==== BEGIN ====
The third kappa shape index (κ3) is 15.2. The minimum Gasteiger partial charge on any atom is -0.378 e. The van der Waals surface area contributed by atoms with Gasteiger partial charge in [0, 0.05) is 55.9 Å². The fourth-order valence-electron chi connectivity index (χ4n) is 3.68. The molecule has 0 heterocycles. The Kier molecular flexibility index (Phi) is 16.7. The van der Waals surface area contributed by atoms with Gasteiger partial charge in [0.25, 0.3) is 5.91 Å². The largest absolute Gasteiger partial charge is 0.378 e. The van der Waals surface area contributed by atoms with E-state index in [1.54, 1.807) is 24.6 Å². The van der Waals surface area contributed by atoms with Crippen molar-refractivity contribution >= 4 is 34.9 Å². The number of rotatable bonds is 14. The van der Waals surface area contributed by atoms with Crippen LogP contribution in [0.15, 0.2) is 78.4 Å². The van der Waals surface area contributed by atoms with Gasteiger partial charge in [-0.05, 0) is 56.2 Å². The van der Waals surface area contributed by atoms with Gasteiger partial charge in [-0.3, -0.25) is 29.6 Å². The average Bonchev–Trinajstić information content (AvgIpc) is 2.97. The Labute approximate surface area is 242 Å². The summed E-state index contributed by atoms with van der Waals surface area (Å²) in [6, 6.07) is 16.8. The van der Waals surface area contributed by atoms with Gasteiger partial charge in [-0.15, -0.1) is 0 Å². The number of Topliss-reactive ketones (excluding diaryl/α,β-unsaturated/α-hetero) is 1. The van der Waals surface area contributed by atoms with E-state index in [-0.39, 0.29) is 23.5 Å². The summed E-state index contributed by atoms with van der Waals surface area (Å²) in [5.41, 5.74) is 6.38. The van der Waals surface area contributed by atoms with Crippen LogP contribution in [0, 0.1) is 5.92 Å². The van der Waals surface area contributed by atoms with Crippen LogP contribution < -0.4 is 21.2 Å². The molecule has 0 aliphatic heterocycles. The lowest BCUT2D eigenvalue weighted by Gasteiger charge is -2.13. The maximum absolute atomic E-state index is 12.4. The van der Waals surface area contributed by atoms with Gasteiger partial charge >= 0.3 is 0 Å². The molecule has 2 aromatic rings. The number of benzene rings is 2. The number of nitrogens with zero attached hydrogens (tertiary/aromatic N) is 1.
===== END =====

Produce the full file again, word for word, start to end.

The third kappa shape index (κ3) is 15.2. The minimum Gasteiger partial charge on any atom is -0.378 e. The van der Waals surface area contributed by atoms with Gasteiger partial charge in [0, 0.05) is 55.9 Å². The fourth-order valence-electron chi connectivity index (χ4n) is 3.68. The molecule has 0 heterocycles. The Kier molecular flexibility index (Phi) is 16.7. The van der Waals surface area contributed by atoms with Gasteiger partial charge in [0.25, 0.3) is 5.91 Å². The largest absolute Gasteiger partial charge is 0.378 e. The van der Waals surface area contributed by atoms with E-state index in [1.54, 1.807) is 24.6 Å². The van der Waals surface area contributed by atoms with Crippen molar-refractivity contribution >= 4 is 34.9 Å². The number of rotatable bonds is 14. The van der Waals surface area contributed by atoms with Crippen LogP contribution in [0.15, 0.2) is 78.4 Å². The van der Waals surface area contributed by atoms with Gasteiger partial charge in [-0.05, 0) is 56.2 Å². The van der Waals surface area contributed by atoms with Gasteiger partial charge in [-0.3, -0.25) is 29.6 Å². The average Bonchev–Trinajstić information content (AvgIpc) is 2.97. The Labute approximate surface area is 242 Å². The summed E-state index contributed by atoms with van der Waals surface area (Å²) in [6, 6.07) is 16.8. The van der Waals surface area contributed by atoms with Gasteiger partial charge in [-0.15, -0.1) is 0 Å². The number of Topliss-reactive ketones (excluding diaryl/α,β-unsaturated/α-hetero) is 1. The van der Waals surface area contributed by atoms with E-state index in [-0.39, 0.29) is 23.5 Å². The summed E-state index contributed by atoms with van der Waals surface area (Å²) in [5.41, 5.74) is 6.38. The van der Waals surface area contributed by atoms with Crippen LogP contribution in [0, 0.1) is 5.92 Å². The van der Waals surface area contributed by atoms with Crippen LogP contribution < -0.4 is 21.2 Å². The molecule has 0 aliphatic heterocycles. The lowest BCUT2D eigenvalue weighted by Gasteiger charge is -2.13. The maximum absolute atomic E-state index is 12.4. The van der Waals surface area contributed by atoms with Gasteiger partial charge >= 0.3 is 0 Å². The molecule has 2 aromatic rings. The number of benzene rings is 2. The number of nitrogens with zero attached hydrogens (tertiary/aromatic N) is 1.